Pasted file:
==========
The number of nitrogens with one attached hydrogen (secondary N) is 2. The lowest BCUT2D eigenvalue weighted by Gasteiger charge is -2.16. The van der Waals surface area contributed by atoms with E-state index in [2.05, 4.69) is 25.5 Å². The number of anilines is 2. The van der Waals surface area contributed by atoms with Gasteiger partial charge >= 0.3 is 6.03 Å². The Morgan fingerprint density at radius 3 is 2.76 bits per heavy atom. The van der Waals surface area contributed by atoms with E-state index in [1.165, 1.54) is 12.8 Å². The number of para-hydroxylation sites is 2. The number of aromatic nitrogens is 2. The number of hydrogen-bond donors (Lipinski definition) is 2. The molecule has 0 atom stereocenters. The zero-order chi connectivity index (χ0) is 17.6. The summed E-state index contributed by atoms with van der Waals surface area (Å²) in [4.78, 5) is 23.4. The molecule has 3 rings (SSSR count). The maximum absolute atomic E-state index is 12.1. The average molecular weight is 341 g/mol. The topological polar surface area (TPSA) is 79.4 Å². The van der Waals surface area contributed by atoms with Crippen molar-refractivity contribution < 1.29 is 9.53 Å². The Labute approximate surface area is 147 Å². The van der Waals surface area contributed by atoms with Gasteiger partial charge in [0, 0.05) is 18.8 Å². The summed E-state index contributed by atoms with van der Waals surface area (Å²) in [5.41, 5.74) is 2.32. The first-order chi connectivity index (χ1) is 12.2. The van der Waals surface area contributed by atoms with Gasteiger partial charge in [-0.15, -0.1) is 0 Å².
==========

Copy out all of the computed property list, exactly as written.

The number of nitrogens with one attached hydrogen (secondary N) is 2. The lowest BCUT2D eigenvalue weighted by Gasteiger charge is -2.16. The van der Waals surface area contributed by atoms with E-state index in [2.05, 4.69) is 25.5 Å². The number of anilines is 2. The van der Waals surface area contributed by atoms with Gasteiger partial charge >= 0.3 is 6.03 Å². The Morgan fingerprint density at radius 3 is 2.76 bits per heavy atom. The van der Waals surface area contributed by atoms with E-state index in [1.165, 1.54) is 12.8 Å². The number of para-hydroxylation sites is 2. The number of aromatic nitrogens is 2. The number of hydrogen-bond donors (Lipinski definition) is 2. The molecule has 0 atom stereocenters. The zero-order chi connectivity index (χ0) is 17.6. The summed E-state index contributed by atoms with van der Waals surface area (Å²) in [4.78, 5) is 23.4. The molecule has 3 rings (SSSR count). The maximum absolute atomic E-state index is 12.1. The average molecular weight is 341 g/mol. The topological polar surface area (TPSA) is 79.4 Å². The van der Waals surface area contributed by atoms with Crippen molar-refractivity contribution < 1.29 is 9.53 Å². The Labute approximate surface area is 147 Å². The van der Waals surface area contributed by atoms with Gasteiger partial charge in [0, 0.05) is 18.8 Å². The summed E-state index contributed by atoms with van der Waals surface area (Å²) in [5.41, 5.74) is 2.32. The first-order chi connectivity index (χ1) is 12.2. The van der Waals surface area contributed by atoms with Gasteiger partial charge in [-0.15, -0.1) is 0 Å².